by Ernest Cline
Narrated by Wil Wheaton
Genre: Military Science Fiction
Setting: Beaverton, Oregon; Nebraska; space; dark side of the moon
Published by Crown Publishing, 2015 (Penguin Random House Audio Publishing Group, 2015)
11 hours, 49 minutes
Narrator grade: A-
Synopsis: Zack Lightman has spent his life dreaming. Dreaming that the real world could be a little more like the countless science-fiction books, movies, and videogames he’s spent his life consuming. Dreaming that one day, some fantastic, world-altering event will shatter the monotony of his humdrum existence and whisk him off on some grand space-faring adventure.
But hey, there’s nothing wrong with a little escapism, right? After all, Zack tells himself, he knows the difference between fantasy and reality. He knows that here in the real world, aimless teenage gamers with anger issues don’t get chosen to save the universe.
And then he sees the flying saucer.
Even stranger, the alien ship he’s staring at is straight out of the videogame he plays every night, a hugely popular online flight simulator called Armada—in which gamers just happen to be protecting the earth from alien invaders.
No, Zack hasn’t lost his mind. As impossible as it seems, what he’s seeing is all too real. And his skills—as well as those of millions of gamers across the world—are going to be needed to save the earth from what’s about to befall it.
It’s Zack’s chance, at last, to play the hero. But even through the terror and exhilaration, he can’t help thinking back to all those science-fiction stories he grew up with, and wondering: Doesn’t something about this scenario seem a little…familiar?
At once gleefully embracing and brilliantly subverting science-fiction conventions as only Ernest Cline could, Armada is a rollicking, surprising thriller, a classic coming of age adventure, and an alien invasion tale like nothing you’ve ever read before—one whose every page is infused with the pop-culture savvy that has helped make Ready Player One a phenomenon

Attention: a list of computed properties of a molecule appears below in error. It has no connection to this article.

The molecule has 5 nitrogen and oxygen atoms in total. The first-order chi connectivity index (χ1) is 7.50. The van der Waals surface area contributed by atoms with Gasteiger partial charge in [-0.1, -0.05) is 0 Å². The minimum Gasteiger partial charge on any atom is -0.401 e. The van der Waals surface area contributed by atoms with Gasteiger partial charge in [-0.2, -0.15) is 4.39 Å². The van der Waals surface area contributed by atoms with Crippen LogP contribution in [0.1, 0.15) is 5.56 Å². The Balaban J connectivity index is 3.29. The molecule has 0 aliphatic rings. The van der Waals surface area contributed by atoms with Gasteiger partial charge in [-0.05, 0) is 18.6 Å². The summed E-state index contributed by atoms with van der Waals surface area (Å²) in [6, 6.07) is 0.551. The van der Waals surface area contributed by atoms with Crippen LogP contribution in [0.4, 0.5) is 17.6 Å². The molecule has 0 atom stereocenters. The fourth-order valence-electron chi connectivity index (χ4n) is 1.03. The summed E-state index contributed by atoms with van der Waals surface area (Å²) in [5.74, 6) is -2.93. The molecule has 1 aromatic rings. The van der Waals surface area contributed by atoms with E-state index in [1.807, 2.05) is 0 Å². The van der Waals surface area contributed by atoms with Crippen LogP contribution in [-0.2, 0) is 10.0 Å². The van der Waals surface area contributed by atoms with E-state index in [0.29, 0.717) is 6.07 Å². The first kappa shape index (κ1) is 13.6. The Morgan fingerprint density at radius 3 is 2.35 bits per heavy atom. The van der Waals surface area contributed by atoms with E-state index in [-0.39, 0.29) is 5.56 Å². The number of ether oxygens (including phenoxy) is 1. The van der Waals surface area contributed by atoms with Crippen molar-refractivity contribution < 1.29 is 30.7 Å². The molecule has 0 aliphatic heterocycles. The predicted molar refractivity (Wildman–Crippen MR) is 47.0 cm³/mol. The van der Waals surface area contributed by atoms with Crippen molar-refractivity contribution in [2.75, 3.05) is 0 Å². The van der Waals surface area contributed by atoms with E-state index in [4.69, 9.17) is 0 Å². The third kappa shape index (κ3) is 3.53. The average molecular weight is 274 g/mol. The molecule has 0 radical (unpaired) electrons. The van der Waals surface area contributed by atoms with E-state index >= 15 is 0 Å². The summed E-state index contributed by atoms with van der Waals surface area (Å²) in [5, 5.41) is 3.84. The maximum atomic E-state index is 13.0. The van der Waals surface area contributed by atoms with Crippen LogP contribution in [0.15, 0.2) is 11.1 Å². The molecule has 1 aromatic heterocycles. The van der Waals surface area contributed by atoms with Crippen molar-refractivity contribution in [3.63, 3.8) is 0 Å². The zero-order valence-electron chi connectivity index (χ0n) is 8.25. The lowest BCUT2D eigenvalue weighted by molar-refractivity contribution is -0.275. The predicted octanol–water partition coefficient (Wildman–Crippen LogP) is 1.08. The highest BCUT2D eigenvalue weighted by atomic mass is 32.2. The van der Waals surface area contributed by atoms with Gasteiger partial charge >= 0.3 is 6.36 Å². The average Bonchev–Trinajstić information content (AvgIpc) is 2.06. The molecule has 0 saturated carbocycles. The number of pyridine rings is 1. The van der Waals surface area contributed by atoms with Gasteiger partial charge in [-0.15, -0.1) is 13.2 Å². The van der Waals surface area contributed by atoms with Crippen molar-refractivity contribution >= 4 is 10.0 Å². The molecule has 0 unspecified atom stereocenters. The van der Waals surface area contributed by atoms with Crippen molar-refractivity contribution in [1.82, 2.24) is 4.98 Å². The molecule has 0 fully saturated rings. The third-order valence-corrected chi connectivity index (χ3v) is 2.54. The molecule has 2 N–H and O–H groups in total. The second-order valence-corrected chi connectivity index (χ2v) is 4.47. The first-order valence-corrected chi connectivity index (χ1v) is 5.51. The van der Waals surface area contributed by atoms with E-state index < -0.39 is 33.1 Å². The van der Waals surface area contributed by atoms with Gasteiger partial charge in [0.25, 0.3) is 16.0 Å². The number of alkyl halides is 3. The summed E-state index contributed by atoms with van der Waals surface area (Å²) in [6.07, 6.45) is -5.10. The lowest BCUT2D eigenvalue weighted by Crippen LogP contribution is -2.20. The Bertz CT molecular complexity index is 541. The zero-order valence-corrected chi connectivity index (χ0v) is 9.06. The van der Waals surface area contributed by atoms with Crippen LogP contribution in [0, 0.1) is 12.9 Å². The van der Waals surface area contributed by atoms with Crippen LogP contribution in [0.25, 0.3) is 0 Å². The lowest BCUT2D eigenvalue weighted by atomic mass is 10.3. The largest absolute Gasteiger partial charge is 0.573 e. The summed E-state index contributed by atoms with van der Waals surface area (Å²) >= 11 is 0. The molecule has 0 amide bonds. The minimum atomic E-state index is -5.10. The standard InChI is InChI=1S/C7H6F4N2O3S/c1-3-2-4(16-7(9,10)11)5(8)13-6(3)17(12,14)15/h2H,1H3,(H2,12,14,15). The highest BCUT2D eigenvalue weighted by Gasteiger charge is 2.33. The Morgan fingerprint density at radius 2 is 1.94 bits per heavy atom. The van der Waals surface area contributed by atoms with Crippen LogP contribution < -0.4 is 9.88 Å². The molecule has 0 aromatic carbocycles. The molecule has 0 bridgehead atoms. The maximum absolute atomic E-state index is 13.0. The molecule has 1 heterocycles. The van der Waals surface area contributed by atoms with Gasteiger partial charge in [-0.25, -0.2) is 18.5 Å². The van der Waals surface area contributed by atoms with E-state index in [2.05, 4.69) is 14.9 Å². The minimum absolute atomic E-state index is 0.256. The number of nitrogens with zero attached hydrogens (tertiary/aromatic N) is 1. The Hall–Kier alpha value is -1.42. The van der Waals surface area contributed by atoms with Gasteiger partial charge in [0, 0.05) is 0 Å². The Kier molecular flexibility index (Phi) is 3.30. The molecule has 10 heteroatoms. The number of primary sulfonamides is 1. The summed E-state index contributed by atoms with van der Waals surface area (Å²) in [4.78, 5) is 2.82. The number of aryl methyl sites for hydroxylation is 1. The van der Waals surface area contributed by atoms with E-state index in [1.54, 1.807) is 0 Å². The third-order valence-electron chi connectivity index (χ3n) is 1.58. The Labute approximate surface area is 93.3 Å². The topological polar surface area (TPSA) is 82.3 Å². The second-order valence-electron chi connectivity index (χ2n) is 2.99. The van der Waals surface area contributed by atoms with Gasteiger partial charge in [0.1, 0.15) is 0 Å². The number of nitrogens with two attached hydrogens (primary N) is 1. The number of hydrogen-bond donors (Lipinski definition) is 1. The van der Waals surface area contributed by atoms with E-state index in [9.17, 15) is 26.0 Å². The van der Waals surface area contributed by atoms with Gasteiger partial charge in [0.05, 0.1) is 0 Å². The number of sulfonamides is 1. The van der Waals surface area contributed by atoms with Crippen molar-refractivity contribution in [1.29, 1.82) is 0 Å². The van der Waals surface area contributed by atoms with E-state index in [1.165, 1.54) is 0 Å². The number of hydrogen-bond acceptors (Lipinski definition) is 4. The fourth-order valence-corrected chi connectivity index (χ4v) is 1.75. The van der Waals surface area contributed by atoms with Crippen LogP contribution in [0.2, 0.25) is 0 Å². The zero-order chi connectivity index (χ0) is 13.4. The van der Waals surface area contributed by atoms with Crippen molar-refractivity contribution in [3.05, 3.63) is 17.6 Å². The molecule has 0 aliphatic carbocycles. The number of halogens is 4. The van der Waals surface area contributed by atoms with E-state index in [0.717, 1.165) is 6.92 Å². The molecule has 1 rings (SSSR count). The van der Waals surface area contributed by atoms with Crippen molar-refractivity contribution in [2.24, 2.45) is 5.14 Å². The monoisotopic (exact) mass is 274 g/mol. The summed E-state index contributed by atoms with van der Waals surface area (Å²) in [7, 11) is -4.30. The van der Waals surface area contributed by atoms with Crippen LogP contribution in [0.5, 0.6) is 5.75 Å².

“Shit!” I heard Diehl shout over the comm. “I just lost my gorram shields because I’m already out of frakkin’ power!”
“Dude,” Cruz said. “You shouldn’t mix swears from different universes.”
If there were other civilizations out there, why would they ever want to make contact with humanity? If this was how we treated each other, how much kindness could we possibly show to some race of bug-eyed beings from beyond?
- I loved this book! I love military sci-fi and space opera and this had some of both in the book.
- What person who reads science fiction or fantasy hasn’t daydreamed about some of their books really being true?
- I know this book uses ideas from Ender’s Game and The Last Starfighter, but I don’t care. This is a fun science fiction.
- I really like Wil Wheaton’s narration.
- I also like the video game player as the gateway to military war training. The military really has used video games to lure fighter pilots and others into the military.
- I don’t play video games much anymore, but when my husband and I were dating we played video games together. One of the bars we went to had a table console with a space invaders game! We had lots of fun with that.
- This is an entertaining and fun “shoot-em-up” book, but it also has ideas worth thinking about.
- Zack seems to be the only one asking why the aliens would be so obvious. Why the battles already fought go exactly like a video game. No one else seems to think that’s strange. By the end of the book after everything is wrapped up neatly Zack still is suspicious. Someone needs to ask questions!
- Zack Lightman–a great name for a video game hero or real hero!
- The use of drones is very realistic.
- Conspiracy theories–that’s exactly what would happen!
- Why does everyone seem to accept the alien’s motives at face value?
And a few thoughts . . .
- I thought this has room for a sequel which would be fun to read!
- I look forward to whatever Ernest Cline is writing in the future.
Have you read this book? How did you like it?
- Ernest Cline is a novelist, screenwriter and self-confessed geek. This is his second novel after the very successful Ready Player One.